Your novels have been described as paramedic crime thrillers. Just as an author like Robin Cook, for example, has specialised in medical thrillers, do you intend to keep writing in this area or do you think you will mix it up a bit?
I really enjoy being able to make use of my paramedic experience in the books, and I’m currently contracted for at least two more books in the series. I’m also working on a standalone about a doctor. There may come a day when I start a new series focused just on police rather than with that medical angle, but I have no concrete plans for that right now.
You have written, “Suspense is the anxious uncertainty felt by a reader who wants to know what will happen to characters she cares about. While suspense is sometimes thought to be important only in thriller and mystery novels, it’s actually a necessary part of all narratives as it’s this quality that keeps the reader reading.” Other than creating suspense, what do you think are some of the most important considerations for writing a compelling novel?
Characters are key. People often remember characters long after the plot has faded from their minds, and this is one reason why series continue to do so well – readers like a character and want to see what happens to them next. A plausible plot with stakes that matter is also important, however, as is good clear writing.
You have mentioned that your favourite books on writing include Stephen King’s On Writing (reviewed here), Janet Burroway’s Writing Fiction, for it’s focus on the nuts and bolts of writing rather than on inspiration, and Anne Lamott’s Bird By Bird. What makes these books stand out for you, or what are some of the most important ideas they have helped you develop?
I like their simple approach, and the mix of their discussion of the inspiration and the nuts-and-bolts. Burroway’s books has some great exercises, and Lamott and King tell interesting stories about their own experiences of writing. When I’m struggling or feeling a bit down with my work, it can help to read back over these books and see that other authors have felt the same way.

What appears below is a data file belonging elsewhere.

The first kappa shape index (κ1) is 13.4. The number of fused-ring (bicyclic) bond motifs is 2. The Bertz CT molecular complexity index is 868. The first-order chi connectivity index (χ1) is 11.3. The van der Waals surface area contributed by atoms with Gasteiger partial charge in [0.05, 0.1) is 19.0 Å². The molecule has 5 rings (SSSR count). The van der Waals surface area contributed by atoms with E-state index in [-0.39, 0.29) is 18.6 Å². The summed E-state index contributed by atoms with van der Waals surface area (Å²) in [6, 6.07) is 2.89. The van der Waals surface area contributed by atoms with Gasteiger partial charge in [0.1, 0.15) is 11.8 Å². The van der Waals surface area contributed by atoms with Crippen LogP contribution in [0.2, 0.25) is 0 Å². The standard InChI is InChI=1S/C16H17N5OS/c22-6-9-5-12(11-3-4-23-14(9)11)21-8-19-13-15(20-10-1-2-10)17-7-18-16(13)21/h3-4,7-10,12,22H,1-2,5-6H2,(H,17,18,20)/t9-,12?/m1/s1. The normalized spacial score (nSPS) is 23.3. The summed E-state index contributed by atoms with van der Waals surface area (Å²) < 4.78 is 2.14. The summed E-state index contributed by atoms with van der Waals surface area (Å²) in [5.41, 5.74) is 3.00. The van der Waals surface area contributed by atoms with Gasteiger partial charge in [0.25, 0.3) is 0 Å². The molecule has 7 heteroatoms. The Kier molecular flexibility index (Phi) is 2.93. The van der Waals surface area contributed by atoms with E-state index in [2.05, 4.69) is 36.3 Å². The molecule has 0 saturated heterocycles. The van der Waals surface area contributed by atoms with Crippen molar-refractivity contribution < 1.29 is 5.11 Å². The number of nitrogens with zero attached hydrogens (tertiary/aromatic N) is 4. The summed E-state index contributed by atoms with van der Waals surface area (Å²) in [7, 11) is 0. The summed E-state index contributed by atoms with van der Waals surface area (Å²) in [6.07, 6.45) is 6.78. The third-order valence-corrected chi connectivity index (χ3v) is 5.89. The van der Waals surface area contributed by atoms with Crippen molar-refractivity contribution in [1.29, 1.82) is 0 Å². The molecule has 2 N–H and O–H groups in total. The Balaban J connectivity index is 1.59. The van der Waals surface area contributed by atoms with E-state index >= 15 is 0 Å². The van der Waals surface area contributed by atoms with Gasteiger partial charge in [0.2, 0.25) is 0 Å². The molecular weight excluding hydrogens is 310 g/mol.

Your latest novel, Cold Justice, has been summarised as, “A teenage girl stumbles across the body of her classmate, Tim Pieters, hidden amongst the bushes. His family is devastated, the killer is never found. […] The more Ella digs into the past, the more the buried secrets and lies are brought to light. Can she track down the killer before more people are hurt?” How do you typically determine what kinds of events, plot progression or character development to to put in the middle section that makes up the bulk of a novel?
I start with a basic idea, so for that book I knew I wanted to use a cold case then I worked out how the paramedic would be involved. From there I think about the direction of the book, but not in any great detail – I come up with a few major plot points and I generally know the kind of ending (whether the culprit will die, how the showdown may happen) – then I start writing. So I don’t actually determine what happens in the middle: I wirte a scene, then see what will happen in the next one, and so on. It can be scary to know so little before I set out but I’ve come to accept that this is how it works for me; I just need to forge ahead and try to ignore the fear.
How do you usually develop the initial idea for a story?